ConocoPhillips puts Ekofisk crude in VLCC for storage.
ConocoPhillips will load a supertanker with 1.8 million barrels of Norwegian Ekofisk crude oil, combining three cargoes, probably for storage and sale later, ship brokers said.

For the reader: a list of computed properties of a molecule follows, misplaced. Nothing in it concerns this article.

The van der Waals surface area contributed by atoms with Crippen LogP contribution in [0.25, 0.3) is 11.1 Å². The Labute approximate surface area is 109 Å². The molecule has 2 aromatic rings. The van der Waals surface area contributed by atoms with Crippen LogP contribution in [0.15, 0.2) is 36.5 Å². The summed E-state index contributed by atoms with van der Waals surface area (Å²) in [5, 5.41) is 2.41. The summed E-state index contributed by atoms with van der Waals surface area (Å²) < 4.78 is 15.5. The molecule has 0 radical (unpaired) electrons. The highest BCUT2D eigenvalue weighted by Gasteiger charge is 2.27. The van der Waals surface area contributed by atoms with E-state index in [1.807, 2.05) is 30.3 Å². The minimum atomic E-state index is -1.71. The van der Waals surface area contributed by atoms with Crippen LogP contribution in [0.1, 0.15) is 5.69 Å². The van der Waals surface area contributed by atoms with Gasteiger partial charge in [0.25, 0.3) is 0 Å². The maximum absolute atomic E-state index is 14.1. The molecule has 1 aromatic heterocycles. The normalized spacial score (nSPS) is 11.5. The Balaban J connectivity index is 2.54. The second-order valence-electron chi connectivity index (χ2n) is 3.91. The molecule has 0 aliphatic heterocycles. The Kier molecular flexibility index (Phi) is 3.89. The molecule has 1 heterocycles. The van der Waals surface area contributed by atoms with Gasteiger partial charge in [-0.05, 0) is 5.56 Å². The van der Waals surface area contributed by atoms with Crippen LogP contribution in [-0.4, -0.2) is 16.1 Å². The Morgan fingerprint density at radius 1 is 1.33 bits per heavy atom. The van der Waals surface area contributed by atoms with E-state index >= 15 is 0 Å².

The 300,000-dwt Malaysian Very Large Crude Carrier (VLCC) Bunga Kasturi Dua will arrive in Scapa Flow off Scotland's Orkney Islands and load two cargoes of Ekofisk in a ship-to-ship transfer from one of its own vessels and one cargo from an Italian Aframax, Orkney Harbour said on its website. Orkney Harbour said the VLCC, which brokers said was chartered to ConocoPhillips on a two-year time charter from last month, would complete loading and would then probably stay in Scapa Flow for longer-term storage. Brokers said its exact destination was unclear. This is the second major ship-to-ship transfer to be undertaken in Scapa Flow this year, the website said. Oil traders at ConocoPhillips were not immediately available to comment. At the end of January, the trading arm of Royal Dutch Shell sold three cargoes of North Sea Forties crude by transshipment, having stored the oil afloat for almost two months to take advantage of a deep discount for oil for immediate delivery versus future barrels. Traders said oil companies were still building up vast floating reserves of unsold crude oil on supertankers at sea because of this discount for prompt oil, known as a contango. The stockpile, mostly in the North Sea, US Gulf, in the Mediterranean and off the coast of West Africa, is now so large that it probably exceeds 80 million barrels -- about equivalent to a day's global oil consumption, brokers say. Despite the recent sale by Shell, the economics still make a compelling argument for buying oil now, putting it in a ship and selling it in a few months' time, traders say. Margins can be locked in at the time of purchase through a series of time spreads or contracts for differences as well as trades on London's ICE futures market.
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